Read her call to action in honor of National Autism Awareness Month.
One 26-year-old woman’s World Autism Awareness Day message has gone viral, with thousands of people applauding her sentiments about growing up with her three beloved, special-needs brothers.
Michael, Anthony, and Luke all have autism, and Ali Carbone credits them with helping her learn true compassion.
“Ten years ago, I would have had to explain to people what autism was when they’d meet Michael, Anthony and Luke,” she captioned a photo of herself surrounded by her brothers. “The spectrum is wide, and is represented perfectly under one roof in my home. No two autistic people are alike, and for many, autism is just the beginning of the developmental and cognitive disorders they will have to deal with throughout their lives.”
Carbone's post was shared on Facebook and Instagram, and within four days, it went viral on Facebook with nearly 3,000 reactions and more than 1,000 shares. Judging by those numbers, her insight and emotion certainly tugged heartstrings.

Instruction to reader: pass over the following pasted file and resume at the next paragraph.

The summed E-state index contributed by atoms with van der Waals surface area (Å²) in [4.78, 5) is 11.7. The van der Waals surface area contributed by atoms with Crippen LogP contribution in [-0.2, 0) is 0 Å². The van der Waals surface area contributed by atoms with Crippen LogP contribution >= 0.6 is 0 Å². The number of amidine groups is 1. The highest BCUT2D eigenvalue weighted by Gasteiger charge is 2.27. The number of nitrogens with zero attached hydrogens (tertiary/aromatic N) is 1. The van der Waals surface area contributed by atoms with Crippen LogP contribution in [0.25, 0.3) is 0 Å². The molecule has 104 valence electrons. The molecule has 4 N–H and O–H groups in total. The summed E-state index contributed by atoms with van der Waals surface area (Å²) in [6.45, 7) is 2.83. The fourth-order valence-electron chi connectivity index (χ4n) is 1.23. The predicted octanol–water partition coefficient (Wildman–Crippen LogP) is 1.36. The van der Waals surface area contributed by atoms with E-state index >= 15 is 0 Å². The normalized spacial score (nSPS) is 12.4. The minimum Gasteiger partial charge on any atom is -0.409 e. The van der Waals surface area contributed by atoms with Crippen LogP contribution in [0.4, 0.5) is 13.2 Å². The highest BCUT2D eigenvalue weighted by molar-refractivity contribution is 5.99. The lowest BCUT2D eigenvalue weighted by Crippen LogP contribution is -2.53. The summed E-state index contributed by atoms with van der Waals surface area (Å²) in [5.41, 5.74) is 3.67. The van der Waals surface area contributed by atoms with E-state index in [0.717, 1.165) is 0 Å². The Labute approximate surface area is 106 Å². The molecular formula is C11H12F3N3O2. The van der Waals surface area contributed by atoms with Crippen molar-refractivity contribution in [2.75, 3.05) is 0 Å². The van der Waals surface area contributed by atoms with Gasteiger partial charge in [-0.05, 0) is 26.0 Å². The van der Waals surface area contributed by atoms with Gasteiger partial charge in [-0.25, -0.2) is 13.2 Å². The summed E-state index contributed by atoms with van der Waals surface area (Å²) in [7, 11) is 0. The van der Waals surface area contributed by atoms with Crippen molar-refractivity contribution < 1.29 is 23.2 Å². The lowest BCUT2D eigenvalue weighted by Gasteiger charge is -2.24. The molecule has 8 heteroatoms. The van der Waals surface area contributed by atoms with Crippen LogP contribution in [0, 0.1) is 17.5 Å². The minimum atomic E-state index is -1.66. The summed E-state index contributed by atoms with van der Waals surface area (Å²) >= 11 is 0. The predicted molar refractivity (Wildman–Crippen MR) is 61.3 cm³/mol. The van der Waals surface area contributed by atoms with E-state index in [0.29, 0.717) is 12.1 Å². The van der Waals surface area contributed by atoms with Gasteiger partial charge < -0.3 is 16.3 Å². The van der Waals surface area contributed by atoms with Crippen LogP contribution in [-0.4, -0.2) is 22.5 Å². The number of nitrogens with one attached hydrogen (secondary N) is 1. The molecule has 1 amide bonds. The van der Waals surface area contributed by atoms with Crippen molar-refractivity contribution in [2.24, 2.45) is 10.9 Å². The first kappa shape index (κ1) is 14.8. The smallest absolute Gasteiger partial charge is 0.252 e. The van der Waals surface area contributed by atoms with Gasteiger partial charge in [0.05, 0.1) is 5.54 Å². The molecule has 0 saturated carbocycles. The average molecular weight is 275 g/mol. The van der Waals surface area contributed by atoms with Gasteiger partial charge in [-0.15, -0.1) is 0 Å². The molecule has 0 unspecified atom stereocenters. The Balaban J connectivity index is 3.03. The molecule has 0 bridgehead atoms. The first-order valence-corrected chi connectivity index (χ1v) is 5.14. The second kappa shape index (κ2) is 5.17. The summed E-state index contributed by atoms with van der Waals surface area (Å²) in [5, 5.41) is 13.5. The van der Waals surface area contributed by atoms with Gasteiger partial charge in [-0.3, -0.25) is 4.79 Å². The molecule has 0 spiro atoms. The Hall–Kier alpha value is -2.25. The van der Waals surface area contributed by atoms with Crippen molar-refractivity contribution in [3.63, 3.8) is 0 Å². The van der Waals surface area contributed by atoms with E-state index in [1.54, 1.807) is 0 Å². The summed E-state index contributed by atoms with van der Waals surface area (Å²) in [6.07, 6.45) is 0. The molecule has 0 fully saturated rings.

“What a wonderful family! Your parents should be very proud of all of you, and you of them,” one respondent said.
“I have two older brothers,” commented another. “My eldest has epilepsy, cerebral palsy, and OCD. The next brother above me has autism. I can’t tell you how nice it is to know someone is going through something similar to me. Thank you for being amazing.”
Carbone's point—that her brothers are defined by so much more than their specific conditions—truly resonated with readers. She went on to explain each brother's likes and dislikes as well as their personality traits.
“Michael lives for a good Disney movie throwback, and would be content with giving hugs and kisses all day, everyday,” she said. “Anthony quite literally thinks he’s Michael Jackson and will destroy you in any performance related competition. Luke loves to run and hang outside, and will take every opportunity to mess with his oldest brother. That is who they are.”
While the siblings look happy in the photo, Carbone made it clear that this was not a typical moment in her life. “Something so simple to you and your family is virtually impossible for mine,” she said, prompting her to issue her call to action.
“This month, and everyday going forward do your best to be kind. If you see a kid flapping their arms, don’t laugh. If you see an adult having a meltdown, don’t stare. If they go for a hug or high five, don’t shy away. A smile from a stranger can quite literally change our day.”